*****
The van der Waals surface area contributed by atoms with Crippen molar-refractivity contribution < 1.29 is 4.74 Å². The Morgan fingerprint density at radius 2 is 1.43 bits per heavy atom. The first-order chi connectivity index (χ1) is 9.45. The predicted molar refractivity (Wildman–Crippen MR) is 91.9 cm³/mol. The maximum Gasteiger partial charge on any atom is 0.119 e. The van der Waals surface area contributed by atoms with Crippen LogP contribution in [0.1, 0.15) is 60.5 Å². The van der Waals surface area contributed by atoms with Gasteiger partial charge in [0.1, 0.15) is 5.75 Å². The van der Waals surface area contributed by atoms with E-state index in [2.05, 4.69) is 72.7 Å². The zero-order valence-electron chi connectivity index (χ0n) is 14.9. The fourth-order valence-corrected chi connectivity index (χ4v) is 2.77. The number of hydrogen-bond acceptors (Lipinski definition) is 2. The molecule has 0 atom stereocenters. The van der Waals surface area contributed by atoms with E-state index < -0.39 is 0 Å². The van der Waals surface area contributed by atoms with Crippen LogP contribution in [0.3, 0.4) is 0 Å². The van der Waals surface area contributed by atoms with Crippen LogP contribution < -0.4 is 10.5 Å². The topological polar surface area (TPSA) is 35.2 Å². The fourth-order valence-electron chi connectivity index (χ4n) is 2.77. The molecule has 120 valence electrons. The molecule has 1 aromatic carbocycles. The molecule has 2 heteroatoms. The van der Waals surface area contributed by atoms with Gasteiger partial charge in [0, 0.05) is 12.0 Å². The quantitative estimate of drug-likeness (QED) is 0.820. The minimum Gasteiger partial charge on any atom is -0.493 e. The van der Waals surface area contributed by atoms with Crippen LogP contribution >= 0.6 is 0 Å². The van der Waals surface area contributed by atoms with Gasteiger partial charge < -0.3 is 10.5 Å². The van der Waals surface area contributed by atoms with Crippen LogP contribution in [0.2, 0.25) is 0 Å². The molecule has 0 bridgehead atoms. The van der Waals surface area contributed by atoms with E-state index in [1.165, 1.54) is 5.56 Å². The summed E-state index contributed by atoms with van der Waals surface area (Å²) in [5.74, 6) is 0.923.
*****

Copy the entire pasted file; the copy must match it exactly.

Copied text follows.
The van der Waals surface area contributed by atoms with Crippen molar-refractivity contribution < 1.29 is 4.74 Å². The Morgan fingerprint density at radius 2 is 1.43 bits per heavy atom. The first-order chi connectivity index (χ1) is 9.45. The predicted molar refractivity (Wildman–Crippen MR) is 91.9 cm³/mol. The maximum Gasteiger partial charge on any atom is 0.119 e. The van der Waals surface area contributed by atoms with Crippen LogP contribution in [0.1, 0.15) is 60.5 Å². The van der Waals surface area contributed by atoms with Gasteiger partial charge in [0.1, 0.15) is 5.75 Å². The van der Waals surface area contributed by atoms with E-state index in [2.05, 4.69) is 72.7 Å². The zero-order valence-electron chi connectivity index (χ0n) is 14.9. The fourth-order valence-corrected chi connectivity index (χ4v) is 2.77. The number of hydrogen-bond acceptors (Lipinski definition) is 2. The molecule has 0 atom stereocenters. The van der Waals surface area contributed by atoms with E-state index < -0.39 is 0 Å². The van der Waals surface area contributed by atoms with Crippen LogP contribution in [0.3, 0.4) is 0 Å². The van der Waals surface area contributed by atoms with Crippen LogP contribution < -0.4 is 10.5 Å². The topological polar surface area (TPSA) is 35.2 Å². The fourth-order valence-electron chi connectivity index (χ4n) is 2.77. The molecule has 120 valence electrons. The molecule has 1 aromatic carbocycles. The molecule has 2 heteroatoms. The van der Waals surface area contributed by atoms with Gasteiger partial charge in [0, 0.05) is 12.0 Å². The quantitative estimate of drug-likeness (QED) is 0.820. The minimum Gasteiger partial charge on any atom is -0.493 e. The van der Waals surface area contributed by atoms with Crippen LogP contribution >= 0.6 is 0 Å². The van der Waals surface area contributed by atoms with Gasteiger partial charge < -0.3 is 10.5 Å². The van der Waals surface area contributed by atoms with Crippen LogP contribution in [0.2, 0.25) is 0 Å². The molecule has 0 bridgehead atoms. The van der Waals surface area contributed by atoms with E-state index in [1.165, 1.54) is 5.56 Å². The summed E-state index contributed by atoms with van der Waals surface area (Å²) in [5.74, 6) is 0.923.